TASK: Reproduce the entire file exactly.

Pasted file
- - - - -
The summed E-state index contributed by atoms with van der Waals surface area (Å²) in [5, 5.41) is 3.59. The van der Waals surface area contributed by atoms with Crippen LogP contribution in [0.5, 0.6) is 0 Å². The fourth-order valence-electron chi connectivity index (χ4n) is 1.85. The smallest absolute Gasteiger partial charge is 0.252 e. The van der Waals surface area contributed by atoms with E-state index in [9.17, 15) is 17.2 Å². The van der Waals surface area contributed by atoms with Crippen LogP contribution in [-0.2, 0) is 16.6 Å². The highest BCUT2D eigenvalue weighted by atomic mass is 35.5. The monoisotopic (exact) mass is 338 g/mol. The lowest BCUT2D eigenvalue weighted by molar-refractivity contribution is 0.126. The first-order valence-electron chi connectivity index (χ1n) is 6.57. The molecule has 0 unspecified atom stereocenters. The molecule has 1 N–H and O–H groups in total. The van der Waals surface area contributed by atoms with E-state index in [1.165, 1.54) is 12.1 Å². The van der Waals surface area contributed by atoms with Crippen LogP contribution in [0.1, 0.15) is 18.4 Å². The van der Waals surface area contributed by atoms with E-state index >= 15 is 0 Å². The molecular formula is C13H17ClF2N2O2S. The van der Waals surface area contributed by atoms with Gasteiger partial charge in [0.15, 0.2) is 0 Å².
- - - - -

The summed E-state index contributed by atoms with van der Waals surface area (Å²) in [5, 5.41) is 3.59. The van der Waals surface area contributed by atoms with Crippen LogP contribution in [0.5, 0.6) is 0 Å². The fourth-order valence-electron chi connectivity index (χ4n) is 1.85. The smallest absolute Gasteiger partial charge is 0.252 e. The van der Waals surface area contributed by atoms with E-state index in [9.17, 15) is 17.2 Å². The van der Waals surface area contributed by atoms with Crippen LogP contribution in [-0.2, 0) is 16.6 Å². The highest BCUT2D eigenvalue weighted by atomic mass is 35.5. The monoisotopic (exact) mass is 338 g/mol. The lowest BCUT2D eigenvalue weighted by molar-refractivity contribution is 0.126. The first-order valence-electron chi connectivity index (χ1n) is 6.57. The molecule has 0 unspecified atom stereocenters. The molecule has 1 N–H and O–H groups in total. The van der Waals surface area contributed by atoms with E-state index in [1.165, 1.54) is 12.1 Å². The van der Waals surface area contributed by atoms with Crippen LogP contribution in [0.1, 0.15) is 18.4 Å². The van der Waals surface area contributed by atoms with E-state index >= 15 is 0 Å². The molecular formula is C13H17ClF2N2O2S. The van der Waals surface area contributed by atoms with Gasteiger partial charge in [0.15, 0.2) is 0 Å².